Rules

Let's apply the following rules:


1. A paragraph belongs to a single person, if that person speaks or thinks.

2. Paragraphs are greedy. If the first line after a paragraph is about that same person doing or saying something, then that line belongs to the same paragraph.

3. If another person does or says something, it's a new paragraph.

4. A paragraph can belong to multiple persons if they interact in some way.


Bad

First an example of how NOT to do it. (Yeah, very silly text, but I was too tired to come up with something smarter.)


In the background, Laura Branigan's 'Self Control' starts playing.

William empties his mouth.

"Lemon cheesecake caramel with peanut butter!" he exclaims.

"There's no accounting for taste," Aaron comments, looking for his second banana.

He successfully spears it, presents it to the world, then takes a large bite and swallows.

With his eyes half-closed he mumbles, "Ah... Bliss... Man, we missed you."

William nods.

"Yep. That, and the free lunches."

"You're impossible, the two of you. All of you." Camelia comments.

Lug just smiles.

Mario puts on a new track.
 
Aaron opens his eyes in exaggerated shock, then gets halfway up, mock offended.

"My brother is impossible, let me apologize on his behalf. And, as his eclectic selection in ice cream and friends prove time and time again, he has no taste either."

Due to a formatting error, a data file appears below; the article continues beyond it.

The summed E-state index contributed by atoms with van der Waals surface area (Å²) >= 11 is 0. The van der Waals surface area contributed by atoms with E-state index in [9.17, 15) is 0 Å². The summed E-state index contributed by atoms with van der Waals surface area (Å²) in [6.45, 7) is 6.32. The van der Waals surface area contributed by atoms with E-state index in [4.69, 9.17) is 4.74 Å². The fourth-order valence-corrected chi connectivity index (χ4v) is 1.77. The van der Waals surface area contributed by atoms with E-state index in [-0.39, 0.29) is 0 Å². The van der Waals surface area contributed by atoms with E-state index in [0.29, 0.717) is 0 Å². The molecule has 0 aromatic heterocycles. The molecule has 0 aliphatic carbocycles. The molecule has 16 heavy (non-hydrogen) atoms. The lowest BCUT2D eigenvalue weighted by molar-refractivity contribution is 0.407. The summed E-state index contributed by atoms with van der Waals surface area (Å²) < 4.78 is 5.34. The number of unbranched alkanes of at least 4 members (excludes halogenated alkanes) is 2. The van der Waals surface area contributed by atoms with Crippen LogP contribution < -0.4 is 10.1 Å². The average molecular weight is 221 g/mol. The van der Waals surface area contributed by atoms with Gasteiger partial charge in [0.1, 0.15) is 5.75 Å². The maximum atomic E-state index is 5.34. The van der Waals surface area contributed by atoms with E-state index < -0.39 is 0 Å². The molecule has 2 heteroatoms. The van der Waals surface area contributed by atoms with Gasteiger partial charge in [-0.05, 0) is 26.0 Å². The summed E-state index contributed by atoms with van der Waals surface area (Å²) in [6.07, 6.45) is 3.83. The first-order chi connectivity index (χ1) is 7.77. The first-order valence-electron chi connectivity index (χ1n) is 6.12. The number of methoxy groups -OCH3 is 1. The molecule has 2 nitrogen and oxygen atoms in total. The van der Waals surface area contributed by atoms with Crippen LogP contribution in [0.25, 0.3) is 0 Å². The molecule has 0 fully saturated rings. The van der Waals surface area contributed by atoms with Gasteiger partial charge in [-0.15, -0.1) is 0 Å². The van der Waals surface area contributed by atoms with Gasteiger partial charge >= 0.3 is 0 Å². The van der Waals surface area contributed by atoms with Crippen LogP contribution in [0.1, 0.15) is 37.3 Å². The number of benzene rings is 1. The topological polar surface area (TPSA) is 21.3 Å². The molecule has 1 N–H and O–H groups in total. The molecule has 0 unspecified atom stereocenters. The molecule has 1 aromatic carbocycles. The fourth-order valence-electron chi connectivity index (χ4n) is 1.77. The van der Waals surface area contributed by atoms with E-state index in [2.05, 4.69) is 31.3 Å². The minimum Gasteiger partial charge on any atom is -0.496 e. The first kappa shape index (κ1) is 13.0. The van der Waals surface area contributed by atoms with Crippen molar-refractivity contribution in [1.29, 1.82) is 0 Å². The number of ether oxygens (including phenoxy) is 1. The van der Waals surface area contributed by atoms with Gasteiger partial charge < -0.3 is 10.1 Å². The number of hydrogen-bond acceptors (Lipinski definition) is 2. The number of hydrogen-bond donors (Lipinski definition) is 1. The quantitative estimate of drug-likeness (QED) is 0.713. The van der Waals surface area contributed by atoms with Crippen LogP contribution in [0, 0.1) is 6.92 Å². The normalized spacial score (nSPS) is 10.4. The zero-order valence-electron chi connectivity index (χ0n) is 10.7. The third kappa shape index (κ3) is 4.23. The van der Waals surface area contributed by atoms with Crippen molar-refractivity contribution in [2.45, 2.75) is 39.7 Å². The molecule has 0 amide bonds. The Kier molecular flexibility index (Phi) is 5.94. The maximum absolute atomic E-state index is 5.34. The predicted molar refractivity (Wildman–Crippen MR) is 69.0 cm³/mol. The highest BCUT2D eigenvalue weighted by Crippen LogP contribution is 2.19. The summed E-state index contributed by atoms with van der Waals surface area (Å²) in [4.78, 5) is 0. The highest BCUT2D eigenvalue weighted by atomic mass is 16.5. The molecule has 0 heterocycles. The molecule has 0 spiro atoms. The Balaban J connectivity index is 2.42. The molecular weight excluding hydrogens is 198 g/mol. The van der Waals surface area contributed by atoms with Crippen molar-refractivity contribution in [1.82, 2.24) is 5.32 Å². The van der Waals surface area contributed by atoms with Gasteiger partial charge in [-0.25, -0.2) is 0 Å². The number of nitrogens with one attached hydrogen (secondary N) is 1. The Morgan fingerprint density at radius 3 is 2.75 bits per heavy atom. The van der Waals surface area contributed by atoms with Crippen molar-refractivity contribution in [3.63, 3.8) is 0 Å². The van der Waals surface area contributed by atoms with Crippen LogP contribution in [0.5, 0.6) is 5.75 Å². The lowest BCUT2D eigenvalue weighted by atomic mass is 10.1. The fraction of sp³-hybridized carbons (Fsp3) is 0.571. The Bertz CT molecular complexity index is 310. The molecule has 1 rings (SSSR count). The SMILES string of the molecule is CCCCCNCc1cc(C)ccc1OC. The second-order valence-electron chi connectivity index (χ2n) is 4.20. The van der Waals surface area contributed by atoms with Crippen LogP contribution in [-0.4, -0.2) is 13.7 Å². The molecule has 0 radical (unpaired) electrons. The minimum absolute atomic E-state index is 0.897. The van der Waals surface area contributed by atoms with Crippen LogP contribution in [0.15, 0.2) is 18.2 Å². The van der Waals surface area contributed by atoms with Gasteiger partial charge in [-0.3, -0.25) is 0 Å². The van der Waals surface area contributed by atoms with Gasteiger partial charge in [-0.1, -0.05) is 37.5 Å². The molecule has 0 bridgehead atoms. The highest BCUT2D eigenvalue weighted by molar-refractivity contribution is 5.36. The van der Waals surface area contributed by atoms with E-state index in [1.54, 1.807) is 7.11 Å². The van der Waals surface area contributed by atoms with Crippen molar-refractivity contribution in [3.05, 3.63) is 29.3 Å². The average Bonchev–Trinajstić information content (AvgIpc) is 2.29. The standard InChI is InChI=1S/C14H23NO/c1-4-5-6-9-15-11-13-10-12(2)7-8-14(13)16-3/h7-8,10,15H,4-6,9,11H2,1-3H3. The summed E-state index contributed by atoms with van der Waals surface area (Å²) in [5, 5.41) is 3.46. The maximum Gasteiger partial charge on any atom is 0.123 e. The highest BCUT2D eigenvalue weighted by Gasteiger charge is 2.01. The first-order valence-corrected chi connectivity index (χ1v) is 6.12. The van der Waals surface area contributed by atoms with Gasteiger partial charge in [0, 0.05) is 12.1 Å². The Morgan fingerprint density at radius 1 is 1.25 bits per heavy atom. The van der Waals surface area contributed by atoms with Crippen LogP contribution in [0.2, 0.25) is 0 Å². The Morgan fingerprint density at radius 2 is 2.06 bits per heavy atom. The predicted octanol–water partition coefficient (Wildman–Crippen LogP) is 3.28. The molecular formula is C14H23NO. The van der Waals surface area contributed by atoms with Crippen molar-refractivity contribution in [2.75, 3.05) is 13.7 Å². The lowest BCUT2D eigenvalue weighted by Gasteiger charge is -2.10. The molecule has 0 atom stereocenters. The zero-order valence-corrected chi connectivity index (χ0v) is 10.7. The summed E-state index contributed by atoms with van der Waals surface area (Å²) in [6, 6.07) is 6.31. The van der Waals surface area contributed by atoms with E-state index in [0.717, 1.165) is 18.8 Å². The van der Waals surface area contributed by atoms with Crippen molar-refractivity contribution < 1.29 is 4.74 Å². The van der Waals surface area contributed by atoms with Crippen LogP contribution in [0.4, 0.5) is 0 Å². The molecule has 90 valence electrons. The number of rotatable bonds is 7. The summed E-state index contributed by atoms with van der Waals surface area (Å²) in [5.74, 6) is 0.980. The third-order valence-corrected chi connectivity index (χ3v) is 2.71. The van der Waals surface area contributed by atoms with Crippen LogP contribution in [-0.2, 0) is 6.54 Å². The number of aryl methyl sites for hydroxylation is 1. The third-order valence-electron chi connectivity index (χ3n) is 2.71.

He grins and makes a mock bow in first David's, then Camelia's direction, making absolutely sure we all pay attention when he turns to me and bows more deeply.

"Except when it comes to girls," he adds in a stage whisper.


Better

Same text, one more time, using the rules above:


In the background, Laura Branigan's 'Self Control' starts playing.

William empties his mouth. "Lemon cheesecake caramel with peanut butter!" he exclaims.

"There's no accounting for taste," Aaron comments, looking for his second banana. He successfully spears it, presents it to the world, then takes a large bite and swallows. With his eyes half-closed he mumbles, "Ah... Bliss... Man, we missed you."

William nods. "Yep. That, and the free lunches."